abstract image of a nose on a pillow

Think your chainsaw-style snoring is no big deal? It’s not just affecting whoever’s sharing your bed (or apartment block) it’s likely having a huge impact on your health. Here’s what you need to know about obstructive sleep apnoea (OSA), the signs you have it and what to do about it.

What is sleep apnoea?

Obstructive sleep apnoea is when your throat repeatedly collapses and blocks the upper airway during your sleep. The blockage can be partial or complete, lasting anywhere between a few seconds and a minute. This causes you to stop breathing until your brain notices and wakes you up to get the throat muscles working again. You might not notice waking up throughout the night, but the broken sleep can leave you feeling exhausted the next day. 

“Sleep and sleep problems affect pretty much every cell in every organ in your body,” says Professor Robert Adams, Deputy Chair of the Sleep Health Foundation.
Sleep apnoea increases your risk of accidents, heart attack and stroke, and contributes to long-term health issues like high blood pressure, cognitive decline and dementia, diabetes, depression and erectile dysfunction. 

And it can affect anyone.

“The stereotype is that sleep apnoea is a disorder of middle-aged and older, overweight to obese, snoring men, and that's because increased weight, especially around your neck and upper airway and chest, certainly increases your risk of developing sleep apnoea, but it's not the only thing,” Professor Adams says. “Quite a number of people can be a normal weight and still have significant sleep apnoea.”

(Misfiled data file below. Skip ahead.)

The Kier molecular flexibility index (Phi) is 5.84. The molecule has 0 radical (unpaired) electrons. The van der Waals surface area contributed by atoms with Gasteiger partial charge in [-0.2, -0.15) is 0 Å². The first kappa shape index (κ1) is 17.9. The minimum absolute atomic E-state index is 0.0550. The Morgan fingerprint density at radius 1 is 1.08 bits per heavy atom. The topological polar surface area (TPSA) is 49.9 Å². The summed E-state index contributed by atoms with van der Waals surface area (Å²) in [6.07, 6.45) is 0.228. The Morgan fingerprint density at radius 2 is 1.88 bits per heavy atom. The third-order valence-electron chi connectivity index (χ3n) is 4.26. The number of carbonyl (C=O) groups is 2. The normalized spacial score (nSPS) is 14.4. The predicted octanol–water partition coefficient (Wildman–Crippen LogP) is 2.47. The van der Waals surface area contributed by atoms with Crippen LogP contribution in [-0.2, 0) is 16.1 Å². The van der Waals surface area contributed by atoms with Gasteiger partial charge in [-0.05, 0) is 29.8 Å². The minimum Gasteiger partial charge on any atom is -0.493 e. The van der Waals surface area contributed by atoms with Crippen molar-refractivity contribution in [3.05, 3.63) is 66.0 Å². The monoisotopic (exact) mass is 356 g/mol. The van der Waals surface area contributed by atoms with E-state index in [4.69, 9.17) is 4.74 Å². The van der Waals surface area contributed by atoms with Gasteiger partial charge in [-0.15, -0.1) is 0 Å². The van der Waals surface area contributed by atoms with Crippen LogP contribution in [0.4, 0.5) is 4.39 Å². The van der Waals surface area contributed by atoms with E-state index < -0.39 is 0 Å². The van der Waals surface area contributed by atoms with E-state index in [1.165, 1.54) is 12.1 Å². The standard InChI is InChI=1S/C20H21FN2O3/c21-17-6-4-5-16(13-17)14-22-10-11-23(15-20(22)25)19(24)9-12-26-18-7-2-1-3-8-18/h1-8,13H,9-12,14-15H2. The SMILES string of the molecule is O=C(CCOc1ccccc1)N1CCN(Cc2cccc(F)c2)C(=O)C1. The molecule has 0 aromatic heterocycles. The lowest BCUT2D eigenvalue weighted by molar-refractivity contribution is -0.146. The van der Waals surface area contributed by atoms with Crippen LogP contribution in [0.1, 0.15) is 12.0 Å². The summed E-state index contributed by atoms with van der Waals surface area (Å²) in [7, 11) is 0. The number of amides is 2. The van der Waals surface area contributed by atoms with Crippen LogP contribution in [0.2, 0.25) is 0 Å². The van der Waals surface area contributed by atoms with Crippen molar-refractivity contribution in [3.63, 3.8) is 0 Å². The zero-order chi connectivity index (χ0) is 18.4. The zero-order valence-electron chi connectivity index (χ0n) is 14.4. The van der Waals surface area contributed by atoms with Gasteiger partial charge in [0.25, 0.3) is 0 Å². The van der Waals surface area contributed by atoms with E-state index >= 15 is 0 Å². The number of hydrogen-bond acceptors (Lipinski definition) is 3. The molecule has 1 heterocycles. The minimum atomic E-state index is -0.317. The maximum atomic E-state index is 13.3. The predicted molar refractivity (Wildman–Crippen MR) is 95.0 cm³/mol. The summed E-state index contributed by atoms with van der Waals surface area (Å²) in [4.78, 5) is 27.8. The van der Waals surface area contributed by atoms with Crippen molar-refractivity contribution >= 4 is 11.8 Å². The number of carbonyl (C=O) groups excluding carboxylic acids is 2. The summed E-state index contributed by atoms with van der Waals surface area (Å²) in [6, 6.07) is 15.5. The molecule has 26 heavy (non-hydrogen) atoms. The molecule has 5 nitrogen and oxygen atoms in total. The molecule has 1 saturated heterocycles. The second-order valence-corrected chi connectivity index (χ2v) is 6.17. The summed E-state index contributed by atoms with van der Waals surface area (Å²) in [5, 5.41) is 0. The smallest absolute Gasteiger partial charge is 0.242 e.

Although anyone is at risk of developing sleep apnoea, some factors contribute to the condition, including: 

  • Being overweight or obese
  • Smoking
  • Age
  • Drinking alcohol
  • Certain illnesses (such as hypothyroidism or type 2 diabetes)
  • Large tonsils, adenoids or tongue
  • Certain medications (such as sleeping tablets and sedatives)
  • Nasal congestion and obstruction
  • Facial bone shape and muscle size

Signs of sleep apnoea

“Snoring tends to be the typical symptom, but not everyone has very loud snoring and has sleep apnoea,” Professor Adams says. “One of the other big symptoms or indications that something is a problem is sleep disturbance and insomnia.”

Other common signs of obstructive sleep apnoea you can look out for include:

  • Snoring
  • Waking up unrefreshed, with a dry mouth or headache
  • Daytime sleepiness
  • Poor concentration, memory and slow reaction times
  • Irritability and mood changes
  • Depression and anxiety

How is sleep apnoea diagnosed?

Whether you’ve noticed the symptoms of sleep apnoea or someone’s shared their concerns about your snoring, have a chat with your doctor, and they’ll refer you for a sleep study. This can be done at home or by staying overnight at a sleep clinic. A sleep study will monitor and measure your sleep, brain signals, breathing and oxygen levels. If you go through the public system, it shouldn’t cost you anything; if you use private health insurance, there may be some out-of-pocket costs. You can find more information about average costs here

What are the treatments for sleep apnoea?

There are a few things you can do to manage sleep apnoea, like losing weight, quitting smoking and not drinking alcohol. Treatment also often involves using a Continuous Positive Airway Pressure (CPAP) device. This is a mask you wear over your nose and mouth at night that applies increased air pressure into your airway to prevent your throat from blocking. There are also specially made mouthguards you can use that position your jaw or tongue in a way that stops your throat from blocking, or nasal devices to open the airway. A dentist must fit oral appliances to be effective. Sometimes surgery is considered when other treatments for sleep apnoea have not worked.

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